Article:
A vampire artist forces an aspiring young artist to bring her victims so she can kill them then paint them with their own blood. When the lad falls in love with a young hooker, the vampire ...
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Erik Sparrow is one of the lucky ones. He's got a good job. He's in a stable relationship. He lives in one of the greatest cities in the world. Does he deserve it? Probably not. He's not ... See full summary »
Dustin Guy Defa
A vampire artist forces an aspiring young artist to bring her victims so she can kill them then paint them with their own blood. When the lad falls in love with a young hooker, the vampire choses the poor girl as her next intended victim. He enlists the help of his elderly father to bring an end to the reign of artistic terror.
castle of the spider's web
Performed by Flash Gordon's Ape: Lynne Parks, John Aguero, Patrick Tiglao, Andrew Mason, Tom Rothwell, Nora Kempfert, Bob Pence (as Crowmeat Bob) & Chris Siron
1999 Flash Gordon's Ape See more »
shoddy film-making undermines some promising elements
I wanted to give Drawing Blood the benefit of the initial doubt. The opening moments, with a naked woman sprawled out and an painter, Diana, about to paint her and then sucking her blood to drain out so she can use it for her art, give the impression that this could be a kick-ass artsy-vampire flick. Turns out this initial impression turns out false. Oh, Troma, the mark of some kind of lack of quality: sometimes they'll offer up something that is trash but funny and with at least some competence to the junk-food craft (or, sometimes not). This is a case where it's not even a whole lot of fun to watch since its attempts at humor (i.e. the protagonist's father is an old vaudevillian who does Jimmy Durante impressions?) are weak at best, and any unintentional laughs are undercut by Sergio Lapel's bargain basement direction.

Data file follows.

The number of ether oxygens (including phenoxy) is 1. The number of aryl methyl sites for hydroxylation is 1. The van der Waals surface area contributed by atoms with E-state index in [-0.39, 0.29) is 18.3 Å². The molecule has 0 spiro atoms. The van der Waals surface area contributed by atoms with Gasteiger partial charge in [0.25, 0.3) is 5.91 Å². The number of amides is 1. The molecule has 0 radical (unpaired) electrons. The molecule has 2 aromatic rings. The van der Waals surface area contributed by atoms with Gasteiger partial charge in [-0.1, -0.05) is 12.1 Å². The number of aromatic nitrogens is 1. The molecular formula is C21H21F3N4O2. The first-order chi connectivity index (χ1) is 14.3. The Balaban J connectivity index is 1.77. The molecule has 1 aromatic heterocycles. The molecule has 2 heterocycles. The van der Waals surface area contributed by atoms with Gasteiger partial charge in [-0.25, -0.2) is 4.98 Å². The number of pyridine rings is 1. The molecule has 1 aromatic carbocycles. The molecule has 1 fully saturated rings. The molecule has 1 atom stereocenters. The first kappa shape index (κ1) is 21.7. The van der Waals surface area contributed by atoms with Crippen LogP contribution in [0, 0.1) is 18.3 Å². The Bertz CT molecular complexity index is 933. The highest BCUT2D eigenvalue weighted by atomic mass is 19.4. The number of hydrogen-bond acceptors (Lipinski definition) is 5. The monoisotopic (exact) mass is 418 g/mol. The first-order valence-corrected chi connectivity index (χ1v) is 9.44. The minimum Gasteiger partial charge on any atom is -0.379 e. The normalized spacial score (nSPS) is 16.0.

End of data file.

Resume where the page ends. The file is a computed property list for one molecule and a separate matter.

And it's not without him trying, oh Lord no. He does try a lot, which is a big part of the problem. He and his producers had money for lights, sure, but the way they're used in the movie made I, a former student filmmaker and aspiring director, sulking in my seat: if I saw this in a theater I would have to blind my eyes in many instances, and would wonder whether or not his DP understood really the basic 3-point lighting set-up. While this, along with a very lackluster sound design (or just lots of random loud humming like in the art gallery scene), shouldn't be something that comes to attention during a Troma release, it should be something *basic* that a filmmaker can tackle even if the script isn't very funny or scary (and it isn't) or if Lapel does a weird mixture of songs placed at bizarre moments.
It's not a good movie by any stretch, and perhaps if you're a vampire die-hard (or just a vampire period) it might have some appeal as a low-rent bargain basement alternative to Near Dark, or as a slight improvement over, say, 1972's Blood Freak. You have better ways to waste your time, overall.
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